Therefore, improved techniques to safely and reliably engineer therapeutic genes into our existing cells and tissues is critical to our progress toward a comprehensive panel of rejuvenation biotechnologies. Fortunately, the potential of somatic gene therapy to cure disease, ease suffering, and improve quality of life is so enormous that it receives generous funding from the national health research institutes of industrialized countries, and is also attracting increasing numbers of biotech entrepreneurs. Several novel gene therapy methods are currently under intense investigation; and as you may have heard, there has been progress in using existing (and still relatively crude) forms of somatic gene therapy to treat actual patients, notably to restore some vision to children with several inborn diseases of the eye.
Germline Gene Therapy
Finally, a word about so-called “germline” gene therapy – that is, changing the genome of either a sperm or egg cell, or of a fertilized egg, so that people are born with a therapeutic gene already present in their cells. Some people think this would always be far too dangerous to be useful, while others have argued persuasively that these dangers can be overcome. SENS Research Foundation takes no position on this subject, because the answer isn’t actually important to our mission: whoever is right, even very safe germline therapies would not be an effective tool to address the humanitarian and economic challenge of degenerative aging that we are facing today. Any therapies to prevent or reverse age-related disease and disability that need to be engineered into people before they are even born would be of no use to those of us who are living today – and in particular, would abandon the “baby boom” generation to the sickness, suffering, and economic dependence that degenerative aging is about to impose on them and on the societies in which they live. Granted the timelines, germline therapies would also not come in time to help the equivalent swells of people that were born in the developing world a generation or so later, and are therefore at risk of age-related suffering and disease in large numbers in the years between 2030 and 2050.
And even for people in generations to come, germline therapies offer less benefit than one might at first think. This is because, while the cellular and molecular damage that eventually drives degenerative aging begins to occur while we are still in the womb, it takes many decades for the amount of such damage to become so extensive as to be harmful to our health.This means that there is no advantage to having rejuvenation biotechnologies be present and active in our tissues at birth, or even in our twenties and thirties: the amount of aging damage in our tissues in those decades is harmless, as is shown by the health and vigor of people in these age groups. The goal is not to prevent all aging damage from occurring, but to keep it from reaching the threshold at which it begins to harm us -- a threshold that we do not reach until our forties or so. Rejuvenation biotechnologies will deliver bona fide rejuvenation to human tissues, removing and repairing the damage of aging rather than slowing down its buildup; therefore, making its therapeutic proteins active in the bodies of newborn children and teenagers would be therapeutic overkill.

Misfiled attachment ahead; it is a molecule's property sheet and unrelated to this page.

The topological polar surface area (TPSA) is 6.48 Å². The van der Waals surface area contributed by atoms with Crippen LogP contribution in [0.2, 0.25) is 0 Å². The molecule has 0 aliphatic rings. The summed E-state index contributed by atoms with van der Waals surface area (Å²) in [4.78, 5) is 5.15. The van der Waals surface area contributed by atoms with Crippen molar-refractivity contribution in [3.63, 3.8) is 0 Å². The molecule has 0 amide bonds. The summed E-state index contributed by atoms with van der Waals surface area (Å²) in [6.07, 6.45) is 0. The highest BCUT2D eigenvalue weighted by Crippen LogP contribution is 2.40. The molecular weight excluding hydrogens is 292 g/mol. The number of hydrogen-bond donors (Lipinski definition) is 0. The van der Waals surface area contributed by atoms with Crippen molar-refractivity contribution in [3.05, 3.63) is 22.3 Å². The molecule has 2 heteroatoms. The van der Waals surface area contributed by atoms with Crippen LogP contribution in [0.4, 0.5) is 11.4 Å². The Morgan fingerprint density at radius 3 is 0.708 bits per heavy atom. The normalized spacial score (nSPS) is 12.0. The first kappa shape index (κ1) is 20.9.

In sum, germline gene therapy is certain to become an important biomedical procedure in the future for a variety of inherited diseases – but not for combating the diseases and disabilities of aging.
SENS Research Foundation blog posts on protein delivery systems [Links here that redirects to CSO and other blog posts tagged ‘Delivery Mechanisms’]
Presentations on protein delivery systems from SENS Scientific Conferences
Scientific publications on this topic